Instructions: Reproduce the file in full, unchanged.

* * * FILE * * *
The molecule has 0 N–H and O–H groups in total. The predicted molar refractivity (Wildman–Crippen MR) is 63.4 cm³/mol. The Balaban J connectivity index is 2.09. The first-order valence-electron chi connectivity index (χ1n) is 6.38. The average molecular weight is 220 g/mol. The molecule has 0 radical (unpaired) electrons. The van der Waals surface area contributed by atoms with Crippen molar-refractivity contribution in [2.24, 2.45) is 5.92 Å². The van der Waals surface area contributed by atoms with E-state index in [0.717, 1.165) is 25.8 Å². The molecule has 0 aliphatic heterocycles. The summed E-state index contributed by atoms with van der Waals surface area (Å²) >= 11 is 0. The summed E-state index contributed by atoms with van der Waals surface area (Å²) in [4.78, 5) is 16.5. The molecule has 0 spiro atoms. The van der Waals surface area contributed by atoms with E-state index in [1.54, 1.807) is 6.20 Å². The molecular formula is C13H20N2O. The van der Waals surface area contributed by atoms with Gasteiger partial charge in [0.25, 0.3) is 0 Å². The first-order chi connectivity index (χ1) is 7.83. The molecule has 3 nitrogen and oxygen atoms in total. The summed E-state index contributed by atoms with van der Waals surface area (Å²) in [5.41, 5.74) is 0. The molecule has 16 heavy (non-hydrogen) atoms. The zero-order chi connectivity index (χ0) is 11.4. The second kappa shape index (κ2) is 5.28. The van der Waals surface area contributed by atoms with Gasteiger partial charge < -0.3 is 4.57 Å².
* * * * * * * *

The molecule has 0 N–H and O–H groups in total. The predicted molar refractivity (Wildman–Crippen MR) is 63.4 cm³/mol. The Balaban J connectivity index is 2.09. The first-order valence-electron chi connectivity index (χ1n) is 6.38. The average molecular weight is 220 g/mol. The molecule has 0 radical (unpaired) electrons. The van der Waals surface area contributed by atoms with Crippen molar-refractivity contribution in [2.24, 2.45) is 5.92 Å². The van der Waals surface area contributed by atoms with E-state index in [0.717, 1.165) is 25.8 Å². The molecule has 0 aliphatic heterocycles. The summed E-state index contributed by atoms with van der Waals surface area (Å²) >= 11 is 0. The summed E-state index contributed by atoms with van der Waals surface area (Å²) in [4.78, 5) is 16.5. The molecule has 0 spiro atoms. The van der Waals surface area contributed by atoms with E-state index in [1.54, 1.807) is 6.20 Å². The molecular formula is C13H20N2O. The van der Waals surface area contributed by atoms with Gasteiger partial charge in [0.25, 0.3) is 0 Å². The first-order chi connectivity index (χ1) is 7.83. The molecule has 3 nitrogen and oxygen atoms in total. The summed E-state index contributed by atoms with van der Waals surface area (Å²) in [5.41, 5.74) is 0. The molecule has 16 heavy (non-hydrogen) atoms. The zero-order chi connectivity index (χ0) is 11.4. The second kappa shape index (κ2) is 5.28. The van der Waals surface area contributed by atoms with Gasteiger partial charge < -0.3 is 4.57 Å².